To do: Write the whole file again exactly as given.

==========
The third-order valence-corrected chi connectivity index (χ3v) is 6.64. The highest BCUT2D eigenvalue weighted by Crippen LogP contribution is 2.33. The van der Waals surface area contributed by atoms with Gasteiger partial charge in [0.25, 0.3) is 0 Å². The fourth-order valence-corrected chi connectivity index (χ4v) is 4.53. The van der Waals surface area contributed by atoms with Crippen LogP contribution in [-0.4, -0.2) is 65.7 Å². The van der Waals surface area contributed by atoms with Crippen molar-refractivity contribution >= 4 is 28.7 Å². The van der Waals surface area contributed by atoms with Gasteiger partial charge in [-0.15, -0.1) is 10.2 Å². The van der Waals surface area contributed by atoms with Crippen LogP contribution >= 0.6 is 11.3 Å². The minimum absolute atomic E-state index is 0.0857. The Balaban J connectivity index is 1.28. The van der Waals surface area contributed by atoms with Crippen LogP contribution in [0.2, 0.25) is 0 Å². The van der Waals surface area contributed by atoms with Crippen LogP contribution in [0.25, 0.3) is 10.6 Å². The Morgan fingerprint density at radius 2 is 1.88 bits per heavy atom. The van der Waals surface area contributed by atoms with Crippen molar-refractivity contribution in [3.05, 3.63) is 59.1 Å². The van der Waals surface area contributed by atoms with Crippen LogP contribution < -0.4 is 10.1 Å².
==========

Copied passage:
The third-order valence-corrected chi connectivity index (χ3v) is 6.64. The highest BCUT2D eigenvalue weighted by Crippen LogP contribution is 2.33. The van der Waals surface area contributed by atoms with Gasteiger partial charge in [0.25, 0.3) is 0 Å². The fourth-order valence-corrected chi connectivity index (χ4v) is 4.53. The van der Waals surface area contributed by atoms with Crippen LogP contribution in [-0.4, -0.2) is 65.7 Å². The van der Waals surface area contributed by atoms with Crippen molar-refractivity contribution >= 4 is 28.7 Å². The van der Waals surface area contributed by atoms with Gasteiger partial charge in [-0.15, -0.1) is 10.2 Å². The van der Waals surface area contributed by atoms with Crippen LogP contribution >= 0.6 is 11.3 Å². The minimum absolute atomic E-state index is 0.0857. The Balaban J connectivity index is 1.28. The van der Waals surface area contributed by atoms with Crippen LogP contribution in [0.2, 0.25) is 0 Å². The van der Waals surface area contributed by atoms with Crippen LogP contribution in [0.25, 0.3) is 10.6 Å². The Morgan fingerprint density at radius 2 is 1.88 bits per heavy atom. The van der Waals surface area contributed by atoms with Crippen molar-refractivity contribution in [3.05, 3.63) is 59.1 Å². The van der Waals surface area contributed by atoms with Crippen LogP contribution < -0.4 is 10.1 Å².